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Meeting round-up: 7th EuroQol Academy meeting

Last week took me to Milan for the 7th EuroQol Academy meeting. It was my second Academy meeting since I became a EuroQol member early last year. The meeting was a 2-day event for me, but it was preceded by a 1-day Early Career Researcher meeting and book-ended by various working group and committee meetings to fill the week.

To outsiders, EuroQol can seem like an enigma. There isn’t much churn in the attendee list at these meetings, so they’ll remain a mystery unless we tell people about them. Koonal wrote meeting round-ups for EuroQol Plenary meetings in 2016 and 2017. The Plenary meetings are similar to HESG and other discussion-led conferences. The Academy meetings include some discussion of research, but they are more focused on EuroQol’s internal wranglings and existential crises.

The theme for this meeting was From cradle to grave: can we measure and value HRQoL consistently over the lifespan? Thus, the sessions explored the challenges associated with using EuroQol’s suite of instruments to measure and value health status and health-related quality of life from infancy to old age. For the uninitiated, the EuroQol suite of instruments now includes the EQ-TIPS (for infants), the EQ-5D-Y (3L and 5L, for children and adolescents), and the original flavour EQ-5D (3L and 5L, for adults).

Having more than one instrument, and targeting more than one demographic group, creates a variety of fundamental questions. Are the instruments measuring the same thing? How do we interpret differences in response distributions? How do we manage data collection and analysis at the age thresholds for each instrument? Do we need a different value set for each instrument? Do we need age-specific value sets? If we have multiple value sets, how can we link them to create a cohesive approach?

These were the main questions discussed throughout the meeting. Five plenary sessions made up the majority of the programme. These were delivered by speakers – not all EuroQol members – who discussed their research and ideas on critical topics. Most of the discussion at the meeting fell into one of two categories; measurement and valuation. For me, the two most impactful plenary sessions were those explicitly linked to these topics.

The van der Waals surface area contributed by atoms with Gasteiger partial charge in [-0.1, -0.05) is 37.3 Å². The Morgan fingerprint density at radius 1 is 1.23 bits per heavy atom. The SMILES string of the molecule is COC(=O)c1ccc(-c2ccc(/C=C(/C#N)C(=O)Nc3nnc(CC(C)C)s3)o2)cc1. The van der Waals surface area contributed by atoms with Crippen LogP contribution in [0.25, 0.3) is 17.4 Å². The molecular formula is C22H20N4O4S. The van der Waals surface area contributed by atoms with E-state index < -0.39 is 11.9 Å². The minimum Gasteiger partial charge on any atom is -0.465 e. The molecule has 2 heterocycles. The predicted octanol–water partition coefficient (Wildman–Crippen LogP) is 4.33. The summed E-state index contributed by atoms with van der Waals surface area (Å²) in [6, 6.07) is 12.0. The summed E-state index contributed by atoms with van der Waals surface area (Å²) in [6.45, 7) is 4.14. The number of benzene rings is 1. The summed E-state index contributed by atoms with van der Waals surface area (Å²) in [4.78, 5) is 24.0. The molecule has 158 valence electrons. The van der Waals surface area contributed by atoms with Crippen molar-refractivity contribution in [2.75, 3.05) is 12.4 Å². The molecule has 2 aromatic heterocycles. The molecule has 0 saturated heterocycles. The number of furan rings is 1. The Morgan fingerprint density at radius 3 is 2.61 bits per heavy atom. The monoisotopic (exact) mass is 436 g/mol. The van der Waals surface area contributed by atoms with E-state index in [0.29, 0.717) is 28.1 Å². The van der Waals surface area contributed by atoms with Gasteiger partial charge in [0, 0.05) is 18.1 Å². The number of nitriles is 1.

The measurement session was delivered by Janine Verstraete, Fanni Rencz, Jill Carlton, and Julie Ratcliffe. The speakers presented comparisons between the different descriptive systems, quantitative and qualitative findings from participants’ responses to the EQ-5D and EQ-5D-Y, and an introduction to a non-EuroQol instrument for older people (QOL-ACC). The valuation session was delivered by Bram Roudijk, Donna Rowen, and Matthijs Versteegh, who presented different perspectives on whether we should be considering age-specific value sets. I was most convinced by Donna’s (albeit nascent) idea that we don’t want the same value sets across all ages, but we do want to employ the same values, which, I suppose, might mean consistency in concepts and methods. The challenge is to be clear about what we mean by this.

The plenary sessions were enjoyable and informative, but other parts of the programme were highlights for me. The guided poster session was excellent, providing a good 20 minutes or so for the discussion of each poster. There were also smaller group breakout sessions, which effectively enabled more people to have their voices heard during an unstructured discussion.

Which brings me to my big complaint about the meeting. The usual suspects dominated the discussion, especially during the plenary sessions. Don’t get me wrong, we aren’t talking about washed-up researchers with nothing interesting left to say; the older guys (and by guys, I do mean men) are still bringing novel ideas to the table. But we really need to hear from the people who are not the older guys. So here is my plea to any of the older guys who might be reading this. Do not be the first one at the mic; give someone else the opportunity. You’ll have an audience for your opinion another time. And, for the organisers, employ some forceful chairing if they don’t adhere!

For me, the theme of the meeting draws into sharp focus the need for us to do a better job of defining that which the EQ-5D measures, repeatedly referred to as “it” during the conference (definitely not utility, but maybe health-related quality of life). As I articulated in the breakout session, I believe that health-related quality of life is a social construct. Crucially, it is constructed in different ways for different age groups. This seems obvious to me; we do not consider ‘good health’ to mean the same thing for an adult as for an infant. The definition clearly demands more than a simple biological characterisation or a preference-based understanding of health. But my suggestion was summarily dismissed by the room. I hope to find the time to write a blog post about this to convince you all otherwise.

Overall, I enjoyed the meeting a lot, especially catching up with EuroQol friends. Having the meeting dedicated to a theme was an excellent idea that helped to focus everybody’s thinking, and it facilitated real development in members’ perspectives on the research challenges. If we’re voting on a theme for the next meeting, I’m sure you’ll agree that dead/death/dying is the best candidate.

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